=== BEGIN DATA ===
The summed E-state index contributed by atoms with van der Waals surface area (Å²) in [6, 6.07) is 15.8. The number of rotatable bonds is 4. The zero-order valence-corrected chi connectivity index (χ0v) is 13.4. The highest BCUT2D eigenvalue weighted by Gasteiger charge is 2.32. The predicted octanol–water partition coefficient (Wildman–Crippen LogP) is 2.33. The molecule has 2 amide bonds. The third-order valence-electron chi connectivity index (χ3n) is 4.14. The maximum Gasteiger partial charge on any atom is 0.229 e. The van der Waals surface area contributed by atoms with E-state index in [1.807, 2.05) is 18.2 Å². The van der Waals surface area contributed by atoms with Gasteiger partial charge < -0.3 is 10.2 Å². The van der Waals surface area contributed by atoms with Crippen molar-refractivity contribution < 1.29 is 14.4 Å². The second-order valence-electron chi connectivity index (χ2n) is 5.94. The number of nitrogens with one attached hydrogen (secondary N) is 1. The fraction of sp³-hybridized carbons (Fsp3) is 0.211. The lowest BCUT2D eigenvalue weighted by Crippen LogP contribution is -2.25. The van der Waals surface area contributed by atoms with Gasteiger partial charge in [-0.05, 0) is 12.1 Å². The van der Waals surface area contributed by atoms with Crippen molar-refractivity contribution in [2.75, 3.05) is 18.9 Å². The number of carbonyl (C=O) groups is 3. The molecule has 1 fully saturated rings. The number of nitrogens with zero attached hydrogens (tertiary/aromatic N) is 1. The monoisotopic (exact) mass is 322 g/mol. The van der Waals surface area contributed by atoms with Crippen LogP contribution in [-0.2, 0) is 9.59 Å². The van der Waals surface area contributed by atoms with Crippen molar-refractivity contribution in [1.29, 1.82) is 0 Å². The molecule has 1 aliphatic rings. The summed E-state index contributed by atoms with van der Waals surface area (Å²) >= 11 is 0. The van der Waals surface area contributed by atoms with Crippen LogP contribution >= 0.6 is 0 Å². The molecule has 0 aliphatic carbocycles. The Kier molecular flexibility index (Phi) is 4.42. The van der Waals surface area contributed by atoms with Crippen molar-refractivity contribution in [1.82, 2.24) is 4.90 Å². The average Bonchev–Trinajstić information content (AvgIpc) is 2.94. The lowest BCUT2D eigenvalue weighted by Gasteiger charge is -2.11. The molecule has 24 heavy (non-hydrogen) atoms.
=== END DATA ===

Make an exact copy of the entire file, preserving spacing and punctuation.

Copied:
The summed E-state index contributed by atoms with van der Waals surface area (Å²) in [6, 6.07) is 15.8. The number of rotatable bonds is 4. The zero-order valence-corrected chi connectivity index (χ0v) is 13.4. The highest BCUT2D eigenvalue weighted by Gasteiger charge is 2.32. The predicted octanol–water partition coefficient (Wildman–Crippen LogP) is 2.33. The molecule has 2 amide bonds. The third-order valence-electron chi connectivity index (χ3n) is 4.14. The maximum Gasteiger partial charge on any atom is 0.229 e. The van der Waals surface area contributed by atoms with E-state index in [1.807, 2.05) is 18.2 Å². The van der Waals surface area contributed by atoms with Gasteiger partial charge < -0.3 is 10.2 Å². The van der Waals surface area contributed by atoms with Crippen molar-refractivity contribution < 1.29 is 14.4 Å². The second-order valence-electron chi connectivity index (χ2n) is 5.94. The number of nitrogens with one attached hydrogen (secondary N) is 1. The fraction of sp³-hybridized carbons (Fsp3) is 0.211. The lowest BCUT2D eigenvalue weighted by Crippen LogP contribution is -2.25. The van der Waals surface area contributed by atoms with Gasteiger partial charge in [-0.05, 0) is 12.1 Å². The van der Waals surface area contributed by atoms with Crippen molar-refractivity contribution in [2.75, 3.05) is 18.9 Å². The number of carbonyl (C=O) groups is 3. The molecule has 1 fully saturated rings. The number of nitrogens with zero attached hydrogens (tertiary/aromatic N) is 1. The monoisotopic (exact) mass is 322 g/mol. The van der Waals surface area contributed by atoms with Crippen LogP contribution in [-0.2, 0) is 9.59 Å². The van der Waals surface area contributed by atoms with Crippen molar-refractivity contribution in [1.29, 1.82) is 0 Å². The molecule has 1 aliphatic rings. The summed E-state index contributed by atoms with van der Waals surface area (Å²) >= 11 is 0. The van der Waals surface area contributed by atoms with Crippen LogP contribution >= 0.6 is 0 Å². The molecule has 0 aliphatic carbocycles. The Kier molecular flexibility index (Phi) is 4.42. The van der Waals surface area contributed by atoms with Crippen molar-refractivity contribution in [1.82, 2.24) is 4.90 Å². The average Bonchev–Trinajstić information content (AvgIpc) is 2.94. The lowest BCUT2D eigenvalue weighted by Gasteiger charge is -2.11. The molecule has 24 heavy (non-hydrogen) atoms.